However, the Gleitman decision needs to be contextualized in a pre- Roe v. Wade era. Since the legalization of abortion in 1973, Courts have been much more willing to entertain such cases, since the alternative (abortion) is now viewed (by the Courts) as a permissible option, whereas when the Gleitman decision was decided, abortion was illegal and impermissible for any Court to recommend. Although Gleitman was reaffirmed both in New York and California (both bastions of the pro-choice movements), the case currently in New Jersey may be a marker for the future of wrongful birth cases.
However, in doing my research of these issues, I was very pleased to see that the Courts consistently used a common sense approach to cases such as the Tineo case. The Courts have adopted the attitude that “any life is better than no life” or at the very least, that Courts are not in the business of deciding if disabled existence is better than non-existence. My sole concern in cases such as the Tineo case was that little Justin was getting the expensive care he needed. s
Since ancient times the Church has viewed deliberate abortion as a grave sin. The canons equate abortion with murder. This assessment is based on the conviction that the conception of a human being is a gift of God. Therefore, from the moment of conception any encroachment on the life of a human being is criminal.8
The Orthodox Christian view of abortion was presented to the United States Supreme Court in the Amicus Curiae brief of James Jatras. Mr. Jatras wrote:
Among the most highly regarded of ancient Christian writings is the Didache, which dates from the late first century. Its teaching is unambiguous: “Do not murder a child by abortion or kill a newborn infant.” This is echoed in another didactic writing universally esteemed in the ancient Church, the Epistle of Barnabas, from the early second century: “Never do away with an unborn child or destroy it after its birth.”
The writings of the Fathers of the Church and other authorities further attest to the unanimity with which abortion was condemned. Among the earliest was the philosopher and apologist Athenagoras of Athens, who wrote to the Emperor Marcus Aurelius to defend Christians against false charges of murder: “What reason would we have to commit murder when we say that women who induce abortions are murderers, and will have to give account of it to God?” St. Basil the Great was unequivocal: “A woman who deliberately destroys a fetus is answerable for murder.” St. John Chrysostom who in his famous homilies railed against men who secured the abortions of their illegitimate offspring, called their actions “even worse than murder.” Of such men who impelled women to have abortions, he said, “You do not let a prostitute remain a prostitute, but make her a murderer as well.”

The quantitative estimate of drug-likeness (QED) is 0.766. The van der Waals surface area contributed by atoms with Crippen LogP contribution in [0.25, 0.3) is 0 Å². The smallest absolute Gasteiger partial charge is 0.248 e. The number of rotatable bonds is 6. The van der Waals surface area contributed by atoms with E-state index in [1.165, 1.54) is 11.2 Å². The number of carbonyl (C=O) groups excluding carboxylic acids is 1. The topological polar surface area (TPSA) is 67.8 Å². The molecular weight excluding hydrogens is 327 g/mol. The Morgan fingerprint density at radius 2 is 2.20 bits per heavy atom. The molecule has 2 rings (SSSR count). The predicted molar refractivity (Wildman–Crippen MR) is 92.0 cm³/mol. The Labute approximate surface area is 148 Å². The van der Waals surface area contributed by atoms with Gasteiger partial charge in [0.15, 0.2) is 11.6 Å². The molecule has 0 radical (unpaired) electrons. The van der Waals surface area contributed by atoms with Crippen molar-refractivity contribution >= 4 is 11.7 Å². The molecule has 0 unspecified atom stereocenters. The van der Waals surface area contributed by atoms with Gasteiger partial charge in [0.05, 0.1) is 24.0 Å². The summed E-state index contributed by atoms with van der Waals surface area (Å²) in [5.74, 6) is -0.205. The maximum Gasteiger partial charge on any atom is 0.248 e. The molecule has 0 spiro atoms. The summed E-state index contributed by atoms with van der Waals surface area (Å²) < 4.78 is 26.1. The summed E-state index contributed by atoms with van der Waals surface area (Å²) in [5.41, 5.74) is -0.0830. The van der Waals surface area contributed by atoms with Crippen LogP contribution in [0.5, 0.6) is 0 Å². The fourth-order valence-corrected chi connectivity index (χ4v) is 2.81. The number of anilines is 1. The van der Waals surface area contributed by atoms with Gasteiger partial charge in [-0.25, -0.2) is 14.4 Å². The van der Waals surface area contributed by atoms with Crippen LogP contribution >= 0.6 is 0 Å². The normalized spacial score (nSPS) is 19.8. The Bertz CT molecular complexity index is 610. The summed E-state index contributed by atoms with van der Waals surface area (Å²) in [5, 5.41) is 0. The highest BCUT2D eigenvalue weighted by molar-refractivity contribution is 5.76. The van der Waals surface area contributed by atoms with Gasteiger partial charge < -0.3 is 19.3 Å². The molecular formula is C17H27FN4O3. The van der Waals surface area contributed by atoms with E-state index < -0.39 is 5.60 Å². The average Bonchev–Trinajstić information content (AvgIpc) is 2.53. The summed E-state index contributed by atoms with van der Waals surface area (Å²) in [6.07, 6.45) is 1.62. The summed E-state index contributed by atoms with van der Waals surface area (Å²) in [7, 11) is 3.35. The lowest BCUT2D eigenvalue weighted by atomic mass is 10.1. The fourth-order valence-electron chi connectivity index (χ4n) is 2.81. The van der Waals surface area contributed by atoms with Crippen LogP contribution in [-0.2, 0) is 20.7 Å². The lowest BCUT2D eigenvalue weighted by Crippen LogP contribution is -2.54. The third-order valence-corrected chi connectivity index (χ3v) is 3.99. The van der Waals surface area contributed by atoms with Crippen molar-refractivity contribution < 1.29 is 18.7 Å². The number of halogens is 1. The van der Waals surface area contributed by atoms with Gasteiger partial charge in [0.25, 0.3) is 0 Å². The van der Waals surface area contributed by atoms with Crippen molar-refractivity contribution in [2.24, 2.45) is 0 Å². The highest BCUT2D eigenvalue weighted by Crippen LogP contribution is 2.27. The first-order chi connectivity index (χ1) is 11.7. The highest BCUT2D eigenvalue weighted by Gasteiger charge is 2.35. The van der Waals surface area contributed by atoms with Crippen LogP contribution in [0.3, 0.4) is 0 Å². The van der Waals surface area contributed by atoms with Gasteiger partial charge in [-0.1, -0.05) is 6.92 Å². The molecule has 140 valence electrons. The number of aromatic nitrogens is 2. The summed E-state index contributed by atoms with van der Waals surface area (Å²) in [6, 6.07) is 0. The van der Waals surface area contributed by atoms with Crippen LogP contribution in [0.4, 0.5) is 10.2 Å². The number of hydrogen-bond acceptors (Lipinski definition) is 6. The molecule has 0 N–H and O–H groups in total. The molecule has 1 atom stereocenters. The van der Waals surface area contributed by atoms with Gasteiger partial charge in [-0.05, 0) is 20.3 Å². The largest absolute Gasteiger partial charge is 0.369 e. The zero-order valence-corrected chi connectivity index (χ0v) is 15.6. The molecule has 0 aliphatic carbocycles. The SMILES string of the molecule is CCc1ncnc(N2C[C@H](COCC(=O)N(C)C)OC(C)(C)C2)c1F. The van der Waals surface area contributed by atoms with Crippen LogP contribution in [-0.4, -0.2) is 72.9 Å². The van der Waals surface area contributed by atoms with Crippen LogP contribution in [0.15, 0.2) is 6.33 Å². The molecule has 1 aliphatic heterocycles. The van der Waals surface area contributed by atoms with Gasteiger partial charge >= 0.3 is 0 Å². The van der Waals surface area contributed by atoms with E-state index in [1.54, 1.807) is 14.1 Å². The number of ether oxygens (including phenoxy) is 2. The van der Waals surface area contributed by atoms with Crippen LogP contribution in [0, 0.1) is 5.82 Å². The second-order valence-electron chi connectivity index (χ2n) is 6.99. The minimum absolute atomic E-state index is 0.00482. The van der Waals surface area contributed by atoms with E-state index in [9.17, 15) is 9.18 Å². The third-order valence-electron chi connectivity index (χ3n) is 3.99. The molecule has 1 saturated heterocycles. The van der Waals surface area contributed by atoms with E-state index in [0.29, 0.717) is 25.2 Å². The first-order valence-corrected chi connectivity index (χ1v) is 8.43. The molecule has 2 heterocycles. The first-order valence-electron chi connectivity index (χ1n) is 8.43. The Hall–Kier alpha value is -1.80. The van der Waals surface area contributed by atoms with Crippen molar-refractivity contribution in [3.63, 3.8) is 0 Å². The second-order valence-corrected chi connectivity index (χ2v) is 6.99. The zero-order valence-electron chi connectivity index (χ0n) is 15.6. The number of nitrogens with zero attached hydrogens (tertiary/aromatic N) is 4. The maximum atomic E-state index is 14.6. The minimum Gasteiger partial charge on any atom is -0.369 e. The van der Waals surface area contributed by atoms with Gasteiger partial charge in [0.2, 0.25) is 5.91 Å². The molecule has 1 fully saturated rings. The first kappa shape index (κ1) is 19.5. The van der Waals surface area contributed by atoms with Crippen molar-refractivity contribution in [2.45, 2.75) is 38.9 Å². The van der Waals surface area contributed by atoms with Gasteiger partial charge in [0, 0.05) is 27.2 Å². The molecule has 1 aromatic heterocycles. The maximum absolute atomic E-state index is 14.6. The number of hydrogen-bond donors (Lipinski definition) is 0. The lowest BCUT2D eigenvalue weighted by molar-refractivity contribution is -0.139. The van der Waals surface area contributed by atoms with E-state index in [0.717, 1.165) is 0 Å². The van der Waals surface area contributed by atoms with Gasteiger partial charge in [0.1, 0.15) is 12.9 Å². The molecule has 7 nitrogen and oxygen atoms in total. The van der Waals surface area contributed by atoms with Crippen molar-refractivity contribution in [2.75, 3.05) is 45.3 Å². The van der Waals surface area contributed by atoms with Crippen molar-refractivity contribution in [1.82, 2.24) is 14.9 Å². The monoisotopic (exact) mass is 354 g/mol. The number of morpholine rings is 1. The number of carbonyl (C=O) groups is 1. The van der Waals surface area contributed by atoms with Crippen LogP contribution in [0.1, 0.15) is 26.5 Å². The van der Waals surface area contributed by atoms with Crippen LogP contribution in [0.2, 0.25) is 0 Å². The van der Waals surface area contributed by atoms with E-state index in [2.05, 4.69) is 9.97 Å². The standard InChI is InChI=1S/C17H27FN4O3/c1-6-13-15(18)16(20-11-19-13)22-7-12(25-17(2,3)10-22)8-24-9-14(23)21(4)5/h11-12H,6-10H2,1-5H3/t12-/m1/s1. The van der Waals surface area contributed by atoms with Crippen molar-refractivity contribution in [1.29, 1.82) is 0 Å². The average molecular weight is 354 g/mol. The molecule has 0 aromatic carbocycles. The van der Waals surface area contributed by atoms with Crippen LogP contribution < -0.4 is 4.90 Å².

While the Courts have neglected to directly answer the question of whether a disabled life is better than non-existence, the Orthodox Christian view is clear. All life is better than non-existence, because our lives are given by the grace of God and not to be taken away by the deeds of man.
While the costs to care for such children can be overwhelming, this is a problem we need to tackle as a society, rather than on an individual level. In an age of excessive materialism, outrageous military spending, and corporate malfeasance have we been led so far off the path that we can spend on such items but we are too inept as a society that we are unable to take care of those most in need, like little Justin Tineo?
Thus far the Courts have not recognized a cause of action for wrongful birth and in doing so, have implicitly stated that any life is better than non-existence. This is completely consistent with the common sense approach of the Orthodox Church. Let us now pray that our legislators do their job and make sure that girls and boys like little Justin Tineo get the care that they need and the care they deserve. Let us pray that little Justin’s parents feel the true joy of parenthood and that their child feels the deep love of his parents.
Justin’s life was not a wrongful birth, but a rightful life; the Orthodox Church understands this fact, but what will the Court in New Jersey say?
1Baker v. Bolton, 1808, 1 Camp. 493, 170 Engl. Rep. 1003.
2Prosser and Keeton on Torts, 5th Ed., pg. 367.
5Gleitman v. Cosgrove 49 N.J. 22 (1967)
6Gleitman v. Cosgrove at id.
7Gleitman v. Cosgrove at id.